The irony is that whilst the current elites who run our country throw up their hands in horror at the prospect of any Christian suggesting politicians are not our saviours, they are equally horrified at the thought of anyone getting involved in politics because they are motivated by their Christian faith.

It is also worth pointing out that it is not just Christians who decline to put absolute faith in their politicians – most normal Australians do so as well.  It’s true that there might be a few political activists and some indoctrinated children who think that they really can save the world – but most of us recognise the limitations of our political leaders.  The reality is that most people are far more cynical than most Christians.  We recognise both the good and the limitations of government.

The worrying thing is that Prime Minister Albanese might actually believe in salvation by government.  If so, he is a very dangerous man.  If the SMH thinks that an Australian Prime Minister visiting the war in Ukraine can help stop it, or that signing a formal pledge to the UN to cut greenhouse gas emissions from Australia by 43% by 2030, will actually make it happen, or will make any significant impact on the climate, then we are well into the realms of fantasy.   I’ve met people who genuinely seem to think that voting in ‘the right people’ will ensure no more floods, bushfires, or ‘climate emergencies’.   They can expect to be sorely disappointed.  Indeed, those who put their trust in politicians will soon become bitterly disillusioned – and that can lead to bad societal consequences – to say the least!  

Those who have faith in politicians as personal saviours, or saviours of the planet, are on the road to a fall.  Even this past week we have had Dan Andrews apologising for a corrupt Labor party in Victoria (although not quite contrite enough to resign); three former Labor MPs in NSW being charged with corruption and further reports of corruption and nepotism in Queensland. And it’s not so long since the former Premier of NSW was forced to resign because of corruption. It’s why we need an anti-corruption unit – although there is no guarantee that it itself wont’ be used corruptly.  Who guards the guardians?!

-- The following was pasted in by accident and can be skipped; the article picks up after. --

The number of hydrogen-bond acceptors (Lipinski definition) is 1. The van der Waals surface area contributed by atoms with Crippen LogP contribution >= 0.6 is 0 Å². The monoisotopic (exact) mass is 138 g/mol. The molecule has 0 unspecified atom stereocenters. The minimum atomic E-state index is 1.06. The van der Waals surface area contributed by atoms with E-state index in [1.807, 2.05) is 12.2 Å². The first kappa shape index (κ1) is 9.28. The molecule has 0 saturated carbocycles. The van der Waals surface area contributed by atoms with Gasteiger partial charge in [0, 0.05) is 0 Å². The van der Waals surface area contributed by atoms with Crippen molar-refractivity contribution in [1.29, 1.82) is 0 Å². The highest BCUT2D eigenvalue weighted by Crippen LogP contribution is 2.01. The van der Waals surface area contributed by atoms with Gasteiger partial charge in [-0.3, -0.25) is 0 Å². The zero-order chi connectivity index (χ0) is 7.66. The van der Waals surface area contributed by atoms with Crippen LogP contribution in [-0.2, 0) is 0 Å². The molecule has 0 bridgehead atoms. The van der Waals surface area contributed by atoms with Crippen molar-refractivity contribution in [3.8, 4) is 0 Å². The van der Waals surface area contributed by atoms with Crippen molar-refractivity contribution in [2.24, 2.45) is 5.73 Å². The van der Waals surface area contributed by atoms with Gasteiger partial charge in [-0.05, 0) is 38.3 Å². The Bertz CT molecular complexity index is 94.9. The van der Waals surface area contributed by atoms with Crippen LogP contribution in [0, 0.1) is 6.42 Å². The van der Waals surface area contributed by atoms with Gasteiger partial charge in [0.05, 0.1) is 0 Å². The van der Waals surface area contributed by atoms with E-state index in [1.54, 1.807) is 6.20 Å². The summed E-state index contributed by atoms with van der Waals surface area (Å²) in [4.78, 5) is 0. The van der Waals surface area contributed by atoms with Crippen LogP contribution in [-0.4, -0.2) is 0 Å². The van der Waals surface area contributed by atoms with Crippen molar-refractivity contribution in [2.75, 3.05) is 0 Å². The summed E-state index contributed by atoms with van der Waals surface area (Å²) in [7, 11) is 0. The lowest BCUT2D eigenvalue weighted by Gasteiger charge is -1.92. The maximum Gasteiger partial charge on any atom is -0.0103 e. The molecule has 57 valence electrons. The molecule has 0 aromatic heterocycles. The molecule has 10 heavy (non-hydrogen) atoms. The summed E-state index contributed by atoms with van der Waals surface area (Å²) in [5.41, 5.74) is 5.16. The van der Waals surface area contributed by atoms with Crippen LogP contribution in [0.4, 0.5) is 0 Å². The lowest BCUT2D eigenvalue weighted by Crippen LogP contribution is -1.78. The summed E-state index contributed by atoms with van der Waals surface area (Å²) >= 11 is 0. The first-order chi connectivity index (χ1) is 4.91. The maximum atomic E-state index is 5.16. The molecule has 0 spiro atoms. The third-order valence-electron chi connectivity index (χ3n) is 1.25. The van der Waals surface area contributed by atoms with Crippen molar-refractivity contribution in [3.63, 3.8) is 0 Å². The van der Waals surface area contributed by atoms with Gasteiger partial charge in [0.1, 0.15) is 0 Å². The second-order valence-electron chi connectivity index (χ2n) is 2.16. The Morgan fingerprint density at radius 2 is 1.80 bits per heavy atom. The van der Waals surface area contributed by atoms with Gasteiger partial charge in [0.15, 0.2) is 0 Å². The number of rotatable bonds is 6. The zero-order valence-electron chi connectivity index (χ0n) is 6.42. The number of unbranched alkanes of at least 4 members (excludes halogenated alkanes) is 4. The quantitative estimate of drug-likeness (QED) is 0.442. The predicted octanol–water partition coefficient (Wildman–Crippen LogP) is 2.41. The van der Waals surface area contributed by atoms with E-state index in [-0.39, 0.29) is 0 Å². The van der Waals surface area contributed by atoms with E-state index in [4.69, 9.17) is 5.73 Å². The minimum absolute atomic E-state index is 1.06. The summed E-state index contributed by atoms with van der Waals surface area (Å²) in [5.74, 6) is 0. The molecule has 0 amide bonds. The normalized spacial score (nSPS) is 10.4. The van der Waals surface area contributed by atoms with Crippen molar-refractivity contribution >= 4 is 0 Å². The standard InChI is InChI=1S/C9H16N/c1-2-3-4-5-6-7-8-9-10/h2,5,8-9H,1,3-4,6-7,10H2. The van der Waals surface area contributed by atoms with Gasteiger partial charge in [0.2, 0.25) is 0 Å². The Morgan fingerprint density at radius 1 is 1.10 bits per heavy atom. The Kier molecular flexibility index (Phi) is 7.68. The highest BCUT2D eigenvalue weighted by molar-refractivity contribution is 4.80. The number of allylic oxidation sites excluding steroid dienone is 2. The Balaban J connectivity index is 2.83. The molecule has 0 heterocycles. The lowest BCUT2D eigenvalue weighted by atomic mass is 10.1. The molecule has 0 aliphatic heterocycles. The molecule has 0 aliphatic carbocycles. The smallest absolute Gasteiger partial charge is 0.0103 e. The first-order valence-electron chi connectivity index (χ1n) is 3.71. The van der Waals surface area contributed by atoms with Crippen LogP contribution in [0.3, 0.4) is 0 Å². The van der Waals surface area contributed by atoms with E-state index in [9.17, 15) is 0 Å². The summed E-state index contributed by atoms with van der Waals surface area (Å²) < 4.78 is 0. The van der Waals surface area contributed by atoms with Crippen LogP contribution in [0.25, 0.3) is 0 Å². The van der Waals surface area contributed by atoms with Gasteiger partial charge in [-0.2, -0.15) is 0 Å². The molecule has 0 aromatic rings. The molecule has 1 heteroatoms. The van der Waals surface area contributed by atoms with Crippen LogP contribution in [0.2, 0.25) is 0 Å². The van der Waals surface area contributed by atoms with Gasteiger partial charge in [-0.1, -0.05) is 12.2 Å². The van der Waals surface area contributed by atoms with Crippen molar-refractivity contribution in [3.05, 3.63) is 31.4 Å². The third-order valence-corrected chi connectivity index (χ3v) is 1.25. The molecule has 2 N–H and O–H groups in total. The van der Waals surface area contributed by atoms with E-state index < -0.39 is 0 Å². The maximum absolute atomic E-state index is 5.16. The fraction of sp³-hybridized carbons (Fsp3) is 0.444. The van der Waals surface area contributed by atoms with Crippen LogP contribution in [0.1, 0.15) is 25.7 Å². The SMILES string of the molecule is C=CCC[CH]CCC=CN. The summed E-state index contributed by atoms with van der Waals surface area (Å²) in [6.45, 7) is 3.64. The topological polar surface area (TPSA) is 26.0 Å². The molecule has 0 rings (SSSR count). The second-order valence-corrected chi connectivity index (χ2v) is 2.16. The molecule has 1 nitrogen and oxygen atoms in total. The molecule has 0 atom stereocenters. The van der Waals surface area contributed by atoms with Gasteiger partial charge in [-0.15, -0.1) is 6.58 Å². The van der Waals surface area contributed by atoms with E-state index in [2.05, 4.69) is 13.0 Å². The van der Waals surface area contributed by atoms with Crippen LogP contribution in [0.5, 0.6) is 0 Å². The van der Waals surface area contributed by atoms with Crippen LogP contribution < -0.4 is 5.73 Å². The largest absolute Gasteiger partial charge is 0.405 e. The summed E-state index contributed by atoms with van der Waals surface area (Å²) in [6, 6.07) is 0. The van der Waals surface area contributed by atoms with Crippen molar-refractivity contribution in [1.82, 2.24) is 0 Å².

The sermon from the former PM, or rather the reaction to it from the current PM, shows just how far down the rabbit role of irrationality Australian civic culture has already gone.  Forgetting the past makes for a confused present and a dangerous future.  It was the Christian church that made a separation between church and state.  The problem is that the state is now replacing God – becoming the self-appointed source of all goodness, knowledge and power.   And yet the state is run by fallible and fallen human beings.  There is none righteous, no not one. 

Another difficulty is that Australian media and politics are far too influenced by American media and politics.  Whilst decrying the kind of culture wars that we observe in the bitterly divided US, our own media and politicians seem to be doing their best to copy them. 

All of this makes for a profoundly dangerous time for the Christian Church.  Ignorance, hubris and hypocrisy are a fatal combination.  When the promised secular Nirvana does not happen, those who are disillusioned by the failed promises will seek for someone to blame.  Given the level of anti-Christian ignorance and indoctrination currently occurring in many areas of society, I would not be surprised that the cry will soon ring out ‘it’s the Christians’!

Tertullian wrote his ‘apology’ in the 3rd century because the Christians were being blamed for everything from climate change to civil unrest.  As Steve McAlpine points out in his excellent book, (also cited by Sheridan) perhaps we are back to ‘Being the Bad Guys”?   Maybe it’s time for another ‘apology’? I’m not speaking about the apology that our current PM owes our former one, for his blatant misrepresentation of the latter’s position, although that would surely be welcome!  No – Christians need to realise that we are dealing with a population (especially amongst our governing elites) who are as ignorant of Christianity, as any ancient Roman politician.  We need more sermons, writings, media etc which not only expose the darkness – but do so by revealing The Light.

– David Robertson